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For a long time I used Excel, but I'm currently in the process of migrating everything to Lexique Pro.

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PostPosted: Mon Jan 24, 2011 12:16 am 
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Pages or Numbers.

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PostPosted: Mon Jan 24, 2011 12:27 am 
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I use to use 3x5 cards for the few words I had but now I am going to Lexique Pro.


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PostPosted: Mon Jan 24, 2011 1:26 am 
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I have a word doc, and a dictonary on my wiki.

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PostPosted: Mon Jan 24, 2011 1:30 am 
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Open Office at the moment. I believe the have a similar thing to excel in it as well.

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PostPosted: Mon Jan 24, 2011 7:19 am 
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PostPosted: Mon Jan 24, 2011 5:53 pm 
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As for me, I use a Numbers file. I don't need anything more complicated.

I took a course in SQL a while back, but I didn't find it particularly useful. I don't think you would need anything like that for your problem.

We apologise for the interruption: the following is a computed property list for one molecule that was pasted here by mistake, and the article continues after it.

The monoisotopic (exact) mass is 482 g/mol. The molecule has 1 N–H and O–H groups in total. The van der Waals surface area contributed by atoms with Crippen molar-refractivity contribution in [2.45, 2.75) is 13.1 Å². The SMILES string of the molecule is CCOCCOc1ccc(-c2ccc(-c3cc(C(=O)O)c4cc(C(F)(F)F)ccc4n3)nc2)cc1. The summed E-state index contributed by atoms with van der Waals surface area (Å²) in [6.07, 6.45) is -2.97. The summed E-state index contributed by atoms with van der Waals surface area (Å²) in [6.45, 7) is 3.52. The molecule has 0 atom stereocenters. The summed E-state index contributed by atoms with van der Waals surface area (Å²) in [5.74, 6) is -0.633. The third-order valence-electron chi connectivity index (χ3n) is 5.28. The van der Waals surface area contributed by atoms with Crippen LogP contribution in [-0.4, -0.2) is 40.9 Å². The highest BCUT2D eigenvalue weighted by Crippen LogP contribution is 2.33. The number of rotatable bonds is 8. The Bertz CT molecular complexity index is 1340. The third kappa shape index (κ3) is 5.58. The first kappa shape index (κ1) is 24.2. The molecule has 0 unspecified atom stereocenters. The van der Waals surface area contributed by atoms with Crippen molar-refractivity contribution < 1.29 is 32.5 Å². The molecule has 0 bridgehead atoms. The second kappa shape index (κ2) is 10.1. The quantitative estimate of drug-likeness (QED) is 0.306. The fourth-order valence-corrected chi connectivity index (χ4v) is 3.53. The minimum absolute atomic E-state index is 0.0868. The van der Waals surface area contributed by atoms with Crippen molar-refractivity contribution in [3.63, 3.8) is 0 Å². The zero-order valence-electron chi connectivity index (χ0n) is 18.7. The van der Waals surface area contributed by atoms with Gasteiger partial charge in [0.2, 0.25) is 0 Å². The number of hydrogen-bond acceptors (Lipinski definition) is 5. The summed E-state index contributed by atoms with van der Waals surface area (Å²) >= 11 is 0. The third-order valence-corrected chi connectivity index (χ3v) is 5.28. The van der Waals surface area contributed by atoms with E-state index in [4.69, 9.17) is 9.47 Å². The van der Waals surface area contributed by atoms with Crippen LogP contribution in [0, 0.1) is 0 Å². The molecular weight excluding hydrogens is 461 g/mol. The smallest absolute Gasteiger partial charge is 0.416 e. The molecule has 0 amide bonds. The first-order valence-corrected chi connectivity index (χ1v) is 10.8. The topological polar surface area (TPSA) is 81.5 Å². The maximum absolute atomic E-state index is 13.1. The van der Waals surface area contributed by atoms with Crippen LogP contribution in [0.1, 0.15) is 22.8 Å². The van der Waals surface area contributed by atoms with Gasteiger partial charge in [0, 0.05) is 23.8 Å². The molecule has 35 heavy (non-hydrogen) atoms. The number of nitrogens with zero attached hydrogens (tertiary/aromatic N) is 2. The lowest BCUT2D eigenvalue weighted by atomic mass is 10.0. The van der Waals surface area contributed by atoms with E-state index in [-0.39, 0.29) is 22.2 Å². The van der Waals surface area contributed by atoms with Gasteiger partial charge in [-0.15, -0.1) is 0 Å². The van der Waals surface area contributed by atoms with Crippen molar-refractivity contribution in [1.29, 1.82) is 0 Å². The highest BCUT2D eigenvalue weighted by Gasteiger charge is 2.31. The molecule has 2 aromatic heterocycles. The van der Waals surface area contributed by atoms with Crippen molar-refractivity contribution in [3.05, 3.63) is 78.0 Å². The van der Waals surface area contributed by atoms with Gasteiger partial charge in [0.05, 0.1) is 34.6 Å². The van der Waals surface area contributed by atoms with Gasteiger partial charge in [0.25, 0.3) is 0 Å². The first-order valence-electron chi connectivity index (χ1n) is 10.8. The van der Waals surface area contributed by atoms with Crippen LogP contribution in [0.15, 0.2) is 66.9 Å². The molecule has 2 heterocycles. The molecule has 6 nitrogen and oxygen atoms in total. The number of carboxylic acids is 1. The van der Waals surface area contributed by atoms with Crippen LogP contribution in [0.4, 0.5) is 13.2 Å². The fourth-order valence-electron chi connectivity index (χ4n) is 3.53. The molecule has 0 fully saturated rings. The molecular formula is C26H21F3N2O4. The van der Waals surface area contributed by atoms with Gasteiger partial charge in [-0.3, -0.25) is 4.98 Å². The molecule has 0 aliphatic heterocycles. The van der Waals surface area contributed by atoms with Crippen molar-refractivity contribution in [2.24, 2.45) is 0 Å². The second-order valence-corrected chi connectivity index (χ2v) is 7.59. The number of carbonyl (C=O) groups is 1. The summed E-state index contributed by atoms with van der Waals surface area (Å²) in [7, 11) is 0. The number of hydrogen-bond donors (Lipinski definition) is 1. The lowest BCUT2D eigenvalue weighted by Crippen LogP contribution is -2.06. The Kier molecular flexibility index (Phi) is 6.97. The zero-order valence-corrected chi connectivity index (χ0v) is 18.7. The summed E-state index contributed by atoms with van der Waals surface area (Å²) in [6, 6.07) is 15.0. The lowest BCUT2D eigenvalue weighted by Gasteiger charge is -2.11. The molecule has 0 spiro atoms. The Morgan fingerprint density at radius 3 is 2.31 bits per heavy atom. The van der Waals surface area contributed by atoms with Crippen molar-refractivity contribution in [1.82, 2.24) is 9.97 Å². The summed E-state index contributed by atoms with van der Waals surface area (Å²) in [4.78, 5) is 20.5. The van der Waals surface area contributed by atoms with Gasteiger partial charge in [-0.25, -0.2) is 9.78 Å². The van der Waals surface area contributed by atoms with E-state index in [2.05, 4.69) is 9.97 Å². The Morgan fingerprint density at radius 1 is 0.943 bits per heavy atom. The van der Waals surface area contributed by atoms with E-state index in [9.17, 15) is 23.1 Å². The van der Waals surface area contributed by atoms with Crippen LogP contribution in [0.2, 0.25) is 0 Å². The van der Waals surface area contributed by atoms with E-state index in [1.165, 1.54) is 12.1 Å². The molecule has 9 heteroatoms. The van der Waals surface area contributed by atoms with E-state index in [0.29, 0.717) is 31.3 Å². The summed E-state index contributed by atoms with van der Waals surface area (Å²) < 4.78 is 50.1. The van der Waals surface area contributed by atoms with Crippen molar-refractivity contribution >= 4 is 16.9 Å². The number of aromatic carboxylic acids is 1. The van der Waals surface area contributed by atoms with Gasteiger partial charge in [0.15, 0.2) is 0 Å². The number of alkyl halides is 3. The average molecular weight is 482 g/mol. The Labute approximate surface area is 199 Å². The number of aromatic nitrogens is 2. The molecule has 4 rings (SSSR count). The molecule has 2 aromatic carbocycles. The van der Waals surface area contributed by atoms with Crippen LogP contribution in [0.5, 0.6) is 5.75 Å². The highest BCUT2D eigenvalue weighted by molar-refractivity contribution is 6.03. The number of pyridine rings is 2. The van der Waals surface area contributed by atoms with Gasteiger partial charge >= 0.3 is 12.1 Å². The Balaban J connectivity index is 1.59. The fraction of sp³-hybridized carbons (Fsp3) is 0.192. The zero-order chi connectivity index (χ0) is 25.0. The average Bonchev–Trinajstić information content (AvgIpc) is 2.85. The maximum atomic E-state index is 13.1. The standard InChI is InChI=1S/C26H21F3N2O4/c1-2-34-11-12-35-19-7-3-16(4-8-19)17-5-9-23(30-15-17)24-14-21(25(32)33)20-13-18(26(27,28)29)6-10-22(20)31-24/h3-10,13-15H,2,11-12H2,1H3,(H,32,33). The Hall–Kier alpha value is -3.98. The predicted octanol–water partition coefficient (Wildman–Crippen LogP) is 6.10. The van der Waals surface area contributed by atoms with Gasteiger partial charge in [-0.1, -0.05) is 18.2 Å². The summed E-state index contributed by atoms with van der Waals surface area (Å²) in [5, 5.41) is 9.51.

I might be able to help you, if you can a) explain exactly what you need, and b) run Perl programs.

I'm not sure why you would need a rank 3 array. I would have guessed roots on one axis, patterns on one axis, and for each entry the English word (and the conlang word, if that's not completely obvious from root+pattern). Then you could search for either an English word, a conlang word, or a root+pattern, and see all matching entries, or you could search for a root, and see a list of all patterns which are possible with that root (and perhaps their whole entries).
Is that what you need, or are there any other searches you need to be able to do?

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PostPosted: Mon Jan 24, 2011 6:00 pm 
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Chuma, I think you're suggesting basically what a Join does, except you'd deal with dynamically generated results instead of a static list:
Code:
SELECT root, pattern, translation
FROM tbl_root, tbl_pattern, tbl_translation
WHERE root LIKE "x-y-z"
   AND tbl_root.root_id = tbl_pattern.root_id
   AND tbl_root.rood_id = tbl_translation.root_id;

Something like this. At least that's kind of what I'm doing for my database. And for the purpose of a dictionary IMNSHO a properly set-up relational database is not useless or overkill. And you can generate derivative lists in different formats easily.


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PostPosted: Mon Jan 24, 2011 7:37 pm 
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in individual text files for easy feeding to IPA Zounds

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PostPosted: Tue Jan 25, 2011 2:59 am 
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Chuma wrote:
I'm not sure why you would need a rank 3 array. I would have guessed roots on one axis, patterns on one axis, and for each entry the English word (and the conlang word, if that's not completely obvious from root+pattern). Then you could search for either an English word, a conlang word, or a root+pattern, and see all matching entries, or you could search for a root, and see a list of all patterns which are possible with that root (and perhaps their whole entries).